About a week before her sixth birthday, Helm attended the famed Last Waltz show, held on 25 November 1976, at Winterland Ballroom in San Francisco. It symbolized the end of the line after 16 years of touring for one of the most heralded, influential acts in roots music history, despite the Band’s eventual fallout from a breakup that sealed their fate.
Her lasting memory of the Thanksgiving Day event that, under the direction of Martin Scorsese became what the New Yorker called “The Most Beautiful Rock Film Ever Made,” has nothing to do with any of these things:
- With a smile on his face, a twinkle in his eye, and a boisterous vocal delivery, Levon Helm commandingly belts out classics like “Up on Cripple Creek”, “Ophelia” and “The Night They Drove Old Dixie Down” from “the best seat in the house”, which he always called his spot behind the drum kit;
- Robbie Robertson trades scorching licks with Eric Clapton on “Further on Up the Road”;
- and other legends such as Bob Dylan, Joni Mitchell, the Staple Singers and, yes, Muddy Waters, make dynamic guest appearances.
“I recall the backstage area where all the kids were put into this wild room filled with toys and snacks and babysitters,” Helm submits. “It felt like a big party, honestly.”
If Rock and Roll Hall of Famers and other celebrated musicians didn’t make an impression in person during her youth, at least there were “artists and their voices coming through the speaker of the car,” Helm recollects. “And that I remember hitting me like an earthquake.”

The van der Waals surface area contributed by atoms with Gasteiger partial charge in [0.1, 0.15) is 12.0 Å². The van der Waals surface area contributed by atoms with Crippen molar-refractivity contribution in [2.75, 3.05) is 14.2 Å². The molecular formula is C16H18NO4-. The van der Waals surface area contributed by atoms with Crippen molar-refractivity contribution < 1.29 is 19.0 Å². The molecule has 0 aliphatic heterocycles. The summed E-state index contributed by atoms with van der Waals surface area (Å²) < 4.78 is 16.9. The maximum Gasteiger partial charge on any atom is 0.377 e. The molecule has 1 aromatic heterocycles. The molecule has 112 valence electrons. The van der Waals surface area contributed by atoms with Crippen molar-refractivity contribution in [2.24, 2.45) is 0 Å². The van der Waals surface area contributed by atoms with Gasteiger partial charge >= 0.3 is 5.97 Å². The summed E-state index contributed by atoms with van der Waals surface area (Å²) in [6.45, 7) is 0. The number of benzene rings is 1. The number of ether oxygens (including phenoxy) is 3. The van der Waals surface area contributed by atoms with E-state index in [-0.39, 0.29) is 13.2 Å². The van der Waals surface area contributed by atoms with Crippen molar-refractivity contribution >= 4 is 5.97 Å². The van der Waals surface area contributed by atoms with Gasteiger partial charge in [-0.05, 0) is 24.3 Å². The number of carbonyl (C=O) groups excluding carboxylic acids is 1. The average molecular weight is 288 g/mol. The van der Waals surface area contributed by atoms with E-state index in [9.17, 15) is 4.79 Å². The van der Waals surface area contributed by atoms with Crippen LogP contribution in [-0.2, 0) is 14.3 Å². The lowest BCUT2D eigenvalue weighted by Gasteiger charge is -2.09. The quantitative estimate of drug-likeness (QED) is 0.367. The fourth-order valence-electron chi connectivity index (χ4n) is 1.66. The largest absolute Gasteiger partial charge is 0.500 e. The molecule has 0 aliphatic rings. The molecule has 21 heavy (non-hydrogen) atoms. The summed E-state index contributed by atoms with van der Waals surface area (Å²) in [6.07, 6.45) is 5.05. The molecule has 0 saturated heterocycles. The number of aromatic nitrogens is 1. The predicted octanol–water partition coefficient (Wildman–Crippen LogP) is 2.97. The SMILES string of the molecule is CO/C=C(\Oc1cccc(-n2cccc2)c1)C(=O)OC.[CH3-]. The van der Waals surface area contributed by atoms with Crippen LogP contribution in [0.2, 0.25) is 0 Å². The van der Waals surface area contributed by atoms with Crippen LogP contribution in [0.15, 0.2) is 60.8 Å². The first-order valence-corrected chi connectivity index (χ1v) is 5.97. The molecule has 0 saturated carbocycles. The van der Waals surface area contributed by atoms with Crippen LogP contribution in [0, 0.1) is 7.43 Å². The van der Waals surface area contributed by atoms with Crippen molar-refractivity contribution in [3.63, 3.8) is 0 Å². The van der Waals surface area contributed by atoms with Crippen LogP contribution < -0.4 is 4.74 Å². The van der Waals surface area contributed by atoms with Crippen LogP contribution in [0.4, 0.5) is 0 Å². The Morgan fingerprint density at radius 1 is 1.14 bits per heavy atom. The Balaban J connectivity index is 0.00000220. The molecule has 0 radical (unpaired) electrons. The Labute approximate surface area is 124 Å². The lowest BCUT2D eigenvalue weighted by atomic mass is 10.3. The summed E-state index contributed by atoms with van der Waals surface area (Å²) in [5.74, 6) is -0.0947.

She also credits her mother, singer-songwriter Libby Titus, for “rounding out my musical education with her record collection, first and foremost.”
Titus, who lived with Mac “Dr. John” Rebennack after she and Levon ended their relationship in the ’70s, raised Amy, and introduced her through albums to “all of these incredible soul singers that I loved” from Aretha Franklin to artists on Memphis’ Stax label and other R&B performers. “That’s always the stuff I liked the most,” Helm asserts.
Amy’s mother, who married Steely Dan’s Donald Fagen in 1993, also helped her discover “real writers” that included Laura Nyro, Dolly Parton and Joni Mitchell. “You know, a lot of women that were really adept at writing and creating and arranging their stuff,” Helm explains. “And that was something to strive for. It was a different level of performance when you listen to that stuff and realize that they’ve done the arrangements of it.”
Meanwhile, Levon Helm moved on from the original Band and the Last Waltz. In his 1993 autobiography This Wheel’s on Fire written with Stephen Davis, he called that momentous event “the biggest fuckin’ rip-off that ever happened” to the group, also alleging that Robertson took financial advantage of his ex-Bandmates.
That thought seemingly never crossed his mind during an interview for the film with Scorsese, who asked the affable drummer what he called the blend of country, blues and bluegrass that permeated his neck of the woods as an Arkansas farm boy.
His straightforward answer came with a wide grin: “Rock ’n’ roll.” And he was there for the birth of it.
Though the bitterness remained, Levon’s attention soon shifted to solo and collaborative projects and a few Band reunions (without Robertson). Along with a productive career as a natural-born actor (catch his buddy-buddy repartee with Sam Shepard as Chuck Yeager in 1983’s The Right Stuff), he became host/bandleader of his own Midnight Rambles (named after a traveling tent show Levon saw in his youth) that began in 2004.
The smiles from a man who appeared to be in a constant state of joy onstage also returned in the late ‘90s, when he talked 18-year-old Amy into joining him on the road as lead vocalist for his Barn Burners Blues Band.